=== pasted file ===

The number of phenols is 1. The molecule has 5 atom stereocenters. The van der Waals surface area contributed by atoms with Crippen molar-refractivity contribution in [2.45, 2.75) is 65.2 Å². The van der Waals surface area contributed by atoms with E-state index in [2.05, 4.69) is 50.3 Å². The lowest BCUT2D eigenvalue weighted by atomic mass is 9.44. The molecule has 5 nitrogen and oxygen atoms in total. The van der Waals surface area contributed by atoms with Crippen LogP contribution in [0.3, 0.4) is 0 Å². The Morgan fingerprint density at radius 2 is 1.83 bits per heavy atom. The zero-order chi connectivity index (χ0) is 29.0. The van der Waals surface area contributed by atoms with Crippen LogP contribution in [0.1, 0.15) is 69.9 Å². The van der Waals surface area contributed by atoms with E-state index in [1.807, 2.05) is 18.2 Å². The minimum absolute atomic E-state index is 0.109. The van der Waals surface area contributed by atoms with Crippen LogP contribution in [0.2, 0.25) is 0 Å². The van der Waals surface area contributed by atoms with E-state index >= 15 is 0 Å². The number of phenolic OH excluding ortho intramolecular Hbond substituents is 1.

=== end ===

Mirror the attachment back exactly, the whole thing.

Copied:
The number of phenols is 1. The molecule has 5 atom stereocenters. The van der Waals surface area contributed by atoms with Crippen molar-refractivity contribution in [2.45, 2.75) is 65.2 Å². The van der Waals surface area contributed by atoms with E-state index in [2.05, 4.69) is 50.3 Å². The lowest BCUT2D eigenvalue weighted by atomic mass is 9.44. The molecule has 5 nitrogen and oxygen atoms in total. The van der Waals surface area contributed by atoms with Crippen LogP contribution in [0.3, 0.4) is 0 Å². The Morgan fingerprint density at radius 2 is 1.83 bits per heavy atom. The zero-order chi connectivity index (χ0) is 29.0. The van der Waals surface area contributed by atoms with Crippen LogP contribution in [0.1, 0.15) is 69.9 Å². The van der Waals surface area contributed by atoms with E-state index in [1.807, 2.05) is 18.2 Å². The minimum absolute atomic E-state index is 0.109. The van der Waals surface area contributed by atoms with Crippen LogP contribution in [0.2, 0.25) is 0 Å². The van der Waals surface area contributed by atoms with E-state index >= 15 is 0 Å². The number of phenolic OH excluding ortho intramolecular Hbond substituents is 1.